Will also review toolkit of best practices on complying with the Indian Child Welfare Act
Also reviewed best practices for courts to comply with the Indian Child Welfare Act and proclaimed November as Court Adoption and Permanency Month
Lower passing score will not be applied retroactively to previous Bar Exam takers, court writes in letter to State Bar.
Council will also receive reports on the branch’s ability-to-pay program, self-help centers, and voice-to-text language services
Council also approves expansion of an online pilot program enabling low-income litigants to request reductions in traffic infraction fines and fees remotely
The California Supreme Court on Thursday announced it will permanently lower the passing score for the California Bar Exam and released plans for an October test administered online.
The Supreme Court of California on Friday announced three appointments to the State Bar of California’s Committee of Bar Examiners.
SAN FRANCISCO—The Supreme Court of California announced the reappointment of Attorney Mark A. Broughton and the appointment of Attorney Sean M. SeLegue to four-year terms, and the appointment of Attorney Alan K. Steinbrecher to a one-year term, on the State Bar Board of Trustees. The court also appointed Mr. Steinbrecher as chair and Mr. SeLegue as vice chair of the Board of Trustees for one year terms.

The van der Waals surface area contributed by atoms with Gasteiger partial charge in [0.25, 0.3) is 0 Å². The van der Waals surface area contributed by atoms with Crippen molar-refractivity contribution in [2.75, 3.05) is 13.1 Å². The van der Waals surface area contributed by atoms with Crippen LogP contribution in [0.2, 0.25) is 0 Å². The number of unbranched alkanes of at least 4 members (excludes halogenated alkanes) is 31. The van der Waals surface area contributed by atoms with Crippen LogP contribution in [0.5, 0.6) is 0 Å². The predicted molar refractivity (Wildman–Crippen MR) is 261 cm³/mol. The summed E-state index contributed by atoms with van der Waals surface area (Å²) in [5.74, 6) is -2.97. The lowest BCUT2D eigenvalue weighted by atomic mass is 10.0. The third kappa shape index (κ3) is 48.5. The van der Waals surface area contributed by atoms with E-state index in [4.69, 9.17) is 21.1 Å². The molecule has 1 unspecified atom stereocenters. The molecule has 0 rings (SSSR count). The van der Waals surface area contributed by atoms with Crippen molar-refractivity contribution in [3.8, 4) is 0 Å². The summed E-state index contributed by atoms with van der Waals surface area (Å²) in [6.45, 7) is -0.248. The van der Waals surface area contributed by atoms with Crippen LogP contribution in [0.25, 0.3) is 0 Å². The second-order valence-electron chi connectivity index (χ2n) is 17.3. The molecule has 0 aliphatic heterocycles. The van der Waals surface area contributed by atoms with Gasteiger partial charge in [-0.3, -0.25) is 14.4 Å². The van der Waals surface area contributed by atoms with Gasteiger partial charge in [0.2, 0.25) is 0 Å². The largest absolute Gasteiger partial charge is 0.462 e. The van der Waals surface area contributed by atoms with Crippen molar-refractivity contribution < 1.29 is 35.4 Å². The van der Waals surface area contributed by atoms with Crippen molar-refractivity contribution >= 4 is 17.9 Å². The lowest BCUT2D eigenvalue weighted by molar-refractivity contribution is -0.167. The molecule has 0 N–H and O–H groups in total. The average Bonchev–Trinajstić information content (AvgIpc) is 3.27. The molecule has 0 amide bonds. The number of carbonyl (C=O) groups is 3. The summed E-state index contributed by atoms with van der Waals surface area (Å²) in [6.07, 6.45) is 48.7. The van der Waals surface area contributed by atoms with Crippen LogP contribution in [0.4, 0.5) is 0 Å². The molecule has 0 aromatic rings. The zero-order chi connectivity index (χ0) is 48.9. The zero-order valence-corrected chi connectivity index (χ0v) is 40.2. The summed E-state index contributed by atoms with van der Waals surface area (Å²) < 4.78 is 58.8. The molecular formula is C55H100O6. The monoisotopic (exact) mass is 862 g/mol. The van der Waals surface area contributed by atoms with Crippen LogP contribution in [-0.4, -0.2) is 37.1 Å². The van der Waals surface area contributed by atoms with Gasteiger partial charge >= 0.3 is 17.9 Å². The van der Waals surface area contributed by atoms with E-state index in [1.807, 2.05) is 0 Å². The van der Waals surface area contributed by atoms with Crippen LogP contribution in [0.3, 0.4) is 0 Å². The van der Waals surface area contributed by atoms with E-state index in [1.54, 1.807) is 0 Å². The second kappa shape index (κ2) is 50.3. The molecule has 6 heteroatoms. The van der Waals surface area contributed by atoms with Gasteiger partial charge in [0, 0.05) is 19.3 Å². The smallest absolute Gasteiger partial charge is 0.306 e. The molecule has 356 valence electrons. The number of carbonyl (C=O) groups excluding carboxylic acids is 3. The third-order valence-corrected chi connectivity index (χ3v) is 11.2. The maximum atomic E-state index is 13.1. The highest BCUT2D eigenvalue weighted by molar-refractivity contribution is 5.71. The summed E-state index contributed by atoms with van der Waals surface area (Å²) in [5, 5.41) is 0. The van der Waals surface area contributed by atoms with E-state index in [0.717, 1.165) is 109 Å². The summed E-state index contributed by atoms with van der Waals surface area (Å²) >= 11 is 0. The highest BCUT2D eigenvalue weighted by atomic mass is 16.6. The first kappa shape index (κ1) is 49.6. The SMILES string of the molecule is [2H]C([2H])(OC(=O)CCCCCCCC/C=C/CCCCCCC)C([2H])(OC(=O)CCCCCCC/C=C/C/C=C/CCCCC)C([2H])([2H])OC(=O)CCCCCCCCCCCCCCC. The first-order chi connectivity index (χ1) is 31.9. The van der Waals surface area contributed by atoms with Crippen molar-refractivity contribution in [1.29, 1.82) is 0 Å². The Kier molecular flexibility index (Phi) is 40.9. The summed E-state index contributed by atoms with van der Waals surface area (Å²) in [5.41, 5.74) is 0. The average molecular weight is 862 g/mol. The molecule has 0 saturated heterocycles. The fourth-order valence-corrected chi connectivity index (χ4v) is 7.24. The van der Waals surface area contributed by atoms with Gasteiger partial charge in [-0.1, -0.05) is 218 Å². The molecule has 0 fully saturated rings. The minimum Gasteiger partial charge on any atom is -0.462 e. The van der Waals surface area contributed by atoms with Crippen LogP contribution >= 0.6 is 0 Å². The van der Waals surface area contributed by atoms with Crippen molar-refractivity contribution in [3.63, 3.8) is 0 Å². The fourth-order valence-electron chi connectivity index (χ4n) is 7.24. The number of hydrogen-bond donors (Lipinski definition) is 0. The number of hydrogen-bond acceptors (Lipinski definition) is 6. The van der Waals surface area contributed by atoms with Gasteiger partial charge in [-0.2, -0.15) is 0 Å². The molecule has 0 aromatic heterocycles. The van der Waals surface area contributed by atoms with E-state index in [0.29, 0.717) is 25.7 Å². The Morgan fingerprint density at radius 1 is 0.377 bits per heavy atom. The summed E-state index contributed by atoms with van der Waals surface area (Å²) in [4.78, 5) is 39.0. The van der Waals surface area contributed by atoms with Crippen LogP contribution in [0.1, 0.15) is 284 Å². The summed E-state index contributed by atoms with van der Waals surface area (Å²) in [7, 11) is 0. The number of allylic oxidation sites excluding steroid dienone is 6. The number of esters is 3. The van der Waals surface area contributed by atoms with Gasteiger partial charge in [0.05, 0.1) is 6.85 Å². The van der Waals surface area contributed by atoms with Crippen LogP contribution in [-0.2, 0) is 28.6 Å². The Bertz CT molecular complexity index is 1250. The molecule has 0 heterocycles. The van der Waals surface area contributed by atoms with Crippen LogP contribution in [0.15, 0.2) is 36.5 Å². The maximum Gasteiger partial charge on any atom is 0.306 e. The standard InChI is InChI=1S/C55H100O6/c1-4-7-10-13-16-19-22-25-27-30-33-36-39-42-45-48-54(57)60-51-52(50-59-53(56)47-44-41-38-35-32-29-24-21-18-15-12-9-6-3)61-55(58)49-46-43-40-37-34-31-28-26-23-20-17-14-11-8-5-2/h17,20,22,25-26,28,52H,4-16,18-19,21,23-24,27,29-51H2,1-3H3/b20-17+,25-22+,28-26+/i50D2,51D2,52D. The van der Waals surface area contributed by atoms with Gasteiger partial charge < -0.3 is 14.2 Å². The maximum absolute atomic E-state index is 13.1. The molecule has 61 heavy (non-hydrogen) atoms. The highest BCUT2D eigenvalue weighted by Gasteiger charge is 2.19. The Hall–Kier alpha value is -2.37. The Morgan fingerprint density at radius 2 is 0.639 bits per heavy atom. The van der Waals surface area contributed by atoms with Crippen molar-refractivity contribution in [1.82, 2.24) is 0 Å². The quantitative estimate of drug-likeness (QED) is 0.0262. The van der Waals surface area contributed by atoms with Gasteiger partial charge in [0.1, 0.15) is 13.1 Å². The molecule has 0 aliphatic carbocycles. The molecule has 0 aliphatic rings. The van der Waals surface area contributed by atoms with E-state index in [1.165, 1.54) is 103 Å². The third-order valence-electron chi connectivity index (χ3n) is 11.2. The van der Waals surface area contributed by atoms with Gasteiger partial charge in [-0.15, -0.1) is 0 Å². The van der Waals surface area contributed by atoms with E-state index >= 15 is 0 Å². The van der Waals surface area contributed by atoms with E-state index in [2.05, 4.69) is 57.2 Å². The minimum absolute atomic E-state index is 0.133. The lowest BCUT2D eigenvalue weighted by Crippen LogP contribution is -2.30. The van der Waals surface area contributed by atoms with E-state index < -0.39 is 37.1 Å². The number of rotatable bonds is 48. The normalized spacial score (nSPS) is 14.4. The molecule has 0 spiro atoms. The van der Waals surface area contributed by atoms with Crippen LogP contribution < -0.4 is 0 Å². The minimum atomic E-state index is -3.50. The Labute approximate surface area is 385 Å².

The Supreme Court of California on Wednesday announced it has hired retired Presiding Justice Arthur G. Scotland to spearhead an independent investigation into the partial disclosure related to the July Bar exam.
The Supreme Court of California on Tuesday announced appointments to three State Bar of California entities.
At its Sept. 25 meeting, the council will consider funding for technology initiatives, a report on remote appearances, a new requirement for anti-bias training, and more.
July 24 business meeting will determine how the council incorporates an ongoing budget reduction of $167.8 million, as well as $50 million in one-time funding included in the budget to help courts deal with backlogs caused by COVID-19-related service reductions.